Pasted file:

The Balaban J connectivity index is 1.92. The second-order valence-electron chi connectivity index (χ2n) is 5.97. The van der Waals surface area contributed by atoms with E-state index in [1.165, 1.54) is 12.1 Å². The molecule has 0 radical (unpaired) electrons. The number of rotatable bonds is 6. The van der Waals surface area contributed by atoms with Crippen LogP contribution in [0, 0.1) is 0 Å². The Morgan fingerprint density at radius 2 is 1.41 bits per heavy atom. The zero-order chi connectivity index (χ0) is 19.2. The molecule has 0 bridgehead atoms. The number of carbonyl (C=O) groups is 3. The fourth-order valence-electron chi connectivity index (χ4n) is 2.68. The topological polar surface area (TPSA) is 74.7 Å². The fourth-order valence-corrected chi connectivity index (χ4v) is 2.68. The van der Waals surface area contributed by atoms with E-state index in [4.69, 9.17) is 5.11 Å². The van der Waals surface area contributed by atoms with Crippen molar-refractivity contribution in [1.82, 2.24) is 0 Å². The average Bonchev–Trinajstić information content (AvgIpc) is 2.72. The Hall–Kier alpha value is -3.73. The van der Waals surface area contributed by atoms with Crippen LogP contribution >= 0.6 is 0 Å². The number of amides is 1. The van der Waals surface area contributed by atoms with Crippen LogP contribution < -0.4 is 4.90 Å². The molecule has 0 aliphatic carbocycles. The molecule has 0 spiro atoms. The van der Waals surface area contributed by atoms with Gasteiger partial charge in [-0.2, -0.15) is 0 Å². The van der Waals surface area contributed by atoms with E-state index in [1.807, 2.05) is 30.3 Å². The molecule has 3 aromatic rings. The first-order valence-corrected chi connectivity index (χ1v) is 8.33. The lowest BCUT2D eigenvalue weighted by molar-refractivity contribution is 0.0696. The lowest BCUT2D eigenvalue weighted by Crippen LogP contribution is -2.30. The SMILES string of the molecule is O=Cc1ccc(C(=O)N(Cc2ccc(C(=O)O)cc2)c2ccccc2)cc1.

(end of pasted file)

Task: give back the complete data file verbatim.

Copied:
The Balaban J connectivity index is 1.92. The second-order valence-electron chi connectivity index (χ2n) is 5.97. The van der Waals surface area contributed by atoms with E-state index in [1.165, 1.54) is 12.1 Å². The molecule has 0 radical (unpaired) electrons. The number of rotatable bonds is 6. The van der Waals surface area contributed by atoms with Crippen LogP contribution in [0, 0.1) is 0 Å². The Morgan fingerprint density at radius 2 is 1.41 bits per heavy atom. The zero-order chi connectivity index (χ0) is 19.2. The molecule has 0 bridgehead atoms. The number of carbonyl (C=O) groups is 3. The fourth-order valence-electron chi connectivity index (χ4n) is 2.68. The topological polar surface area (TPSA) is 74.7 Å². The fourth-order valence-corrected chi connectivity index (χ4v) is 2.68. The van der Waals surface area contributed by atoms with E-state index in [4.69, 9.17) is 5.11 Å². The van der Waals surface area contributed by atoms with Crippen molar-refractivity contribution in [1.82, 2.24) is 0 Å². The average Bonchev–Trinajstić information content (AvgIpc) is 2.72. The Hall–Kier alpha value is -3.73. The van der Waals surface area contributed by atoms with Crippen LogP contribution >= 0.6 is 0 Å². The number of amides is 1. The van der Waals surface area contributed by atoms with Crippen LogP contribution < -0.4 is 4.90 Å². The molecule has 0 aliphatic carbocycles. The molecule has 0 spiro atoms. The van der Waals surface area contributed by atoms with Gasteiger partial charge in [-0.2, -0.15) is 0 Å². The van der Waals surface area contributed by atoms with E-state index in [1.807, 2.05) is 30.3 Å². The molecule has 3 aromatic rings. The first-order valence-corrected chi connectivity index (χ1v) is 8.33. The lowest BCUT2D eigenvalue weighted by molar-refractivity contribution is 0.0696. The lowest BCUT2D eigenvalue weighted by Crippen LogP contribution is -2.30. The SMILES string of the molecule is O=Cc1ccc(C(=O)N(Cc2ccc(C(=O)O)cc2)c2ccccc2)cc1.